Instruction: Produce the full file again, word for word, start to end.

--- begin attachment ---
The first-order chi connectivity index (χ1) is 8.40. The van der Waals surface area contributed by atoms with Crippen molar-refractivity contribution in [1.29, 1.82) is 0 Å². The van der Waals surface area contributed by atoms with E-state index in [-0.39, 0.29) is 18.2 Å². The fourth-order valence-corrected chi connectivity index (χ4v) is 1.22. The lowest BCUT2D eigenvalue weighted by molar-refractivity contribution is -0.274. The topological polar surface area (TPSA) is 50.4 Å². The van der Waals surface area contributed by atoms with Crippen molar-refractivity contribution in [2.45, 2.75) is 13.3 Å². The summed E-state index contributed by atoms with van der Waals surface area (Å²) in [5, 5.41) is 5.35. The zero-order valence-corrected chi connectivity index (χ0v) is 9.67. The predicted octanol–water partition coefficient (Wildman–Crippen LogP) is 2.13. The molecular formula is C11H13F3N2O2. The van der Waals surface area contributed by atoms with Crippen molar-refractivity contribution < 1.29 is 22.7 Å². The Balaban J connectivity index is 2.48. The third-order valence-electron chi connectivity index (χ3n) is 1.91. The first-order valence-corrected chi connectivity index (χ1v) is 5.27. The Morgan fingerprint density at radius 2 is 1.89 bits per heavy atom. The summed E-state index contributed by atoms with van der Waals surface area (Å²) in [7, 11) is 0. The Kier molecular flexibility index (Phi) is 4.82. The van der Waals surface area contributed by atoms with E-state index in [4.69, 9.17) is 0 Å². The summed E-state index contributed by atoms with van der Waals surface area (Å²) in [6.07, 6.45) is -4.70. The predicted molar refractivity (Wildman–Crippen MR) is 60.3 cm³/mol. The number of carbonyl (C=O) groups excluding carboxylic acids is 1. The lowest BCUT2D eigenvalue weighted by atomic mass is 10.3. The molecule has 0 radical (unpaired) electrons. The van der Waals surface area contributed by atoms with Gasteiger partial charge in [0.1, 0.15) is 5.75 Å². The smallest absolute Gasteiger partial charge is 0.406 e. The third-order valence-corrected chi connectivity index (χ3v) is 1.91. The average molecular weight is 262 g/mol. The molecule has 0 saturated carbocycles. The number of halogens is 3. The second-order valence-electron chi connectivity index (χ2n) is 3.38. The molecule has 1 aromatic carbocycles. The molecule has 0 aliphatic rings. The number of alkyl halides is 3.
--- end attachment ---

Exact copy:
The first-order chi connectivity index (χ1) is 8.40. The van der Waals surface area contributed by atoms with Crippen molar-refractivity contribution in [1.29, 1.82) is 0 Å². The van der Waals surface area contributed by atoms with E-state index in [-0.39, 0.29) is 18.2 Å². The fourth-order valence-corrected chi connectivity index (χ4v) is 1.22. The lowest BCUT2D eigenvalue weighted by molar-refractivity contribution is -0.274. The topological polar surface area (TPSA) is 50.4 Å². The van der Waals surface area contributed by atoms with Crippen molar-refractivity contribution in [2.45, 2.75) is 13.3 Å². The summed E-state index contributed by atoms with van der Waals surface area (Å²) in [5, 5.41) is 5.35. The zero-order valence-corrected chi connectivity index (χ0v) is 9.67. The predicted octanol–water partition coefficient (Wildman–Crippen LogP) is 2.13. The molecular formula is C11H13F3N2O2. The van der Waals surface area contributed by atoms with Crippen molar-refractivity contribution < 1.29 is 22.7 Å². The Balaban J connectivity index is 2.48. The third-order valence-electron chi connectivity index (χ3n) is 1.91. The first-order valence-corrected chi connectivity index (χ1v) is 5.27. The Morgan fingerprint density at radius 2 is 1.89 bits per heavy atom. The summed E-state index contributed by atoms with van der Waals surface area (Å²) in [7, 11) is 0. The Kier molecular flexibility index (Phi) is 4.82. The van der Waals surface area contributed by atoms with E-state index in [4.69, 9.17) is 0 Å². The summed E-state index contributed by atoms with van der Waals surface area (Å²) in [6.07, 6.45) is -4.70. The predicted molar refractivity (Wildman–Crippen MR) is 60.3 cm³/mol. The number of carbonyl (C=O) groups excluding carboxylic acids is 1. The lowest BCUT2D eigenvalue weighted by atomic mass is 10.3. The molecule has 0 radical (unpaired) electrons. The van der Waals surface area contributed by atoms with Gasteiger partial charge in [0.1, 0.15) is 5.75 Å². The smallest absolute Gasteiger partial charge is 0.406 e. The third-order valence-corrected chi connectivity index (χ3v) is 1.91. The average molecular weight is 262 g/mol. The molecule has 0 saturated carbocycles. The number of halogens is 3. The second-order valence-electron chi connectivity index (χ2n) is 3.38. The molecule has 1 aromatic carbocycles. The molecule has 0 aliphatic rings. The number of alkyl halides is 3.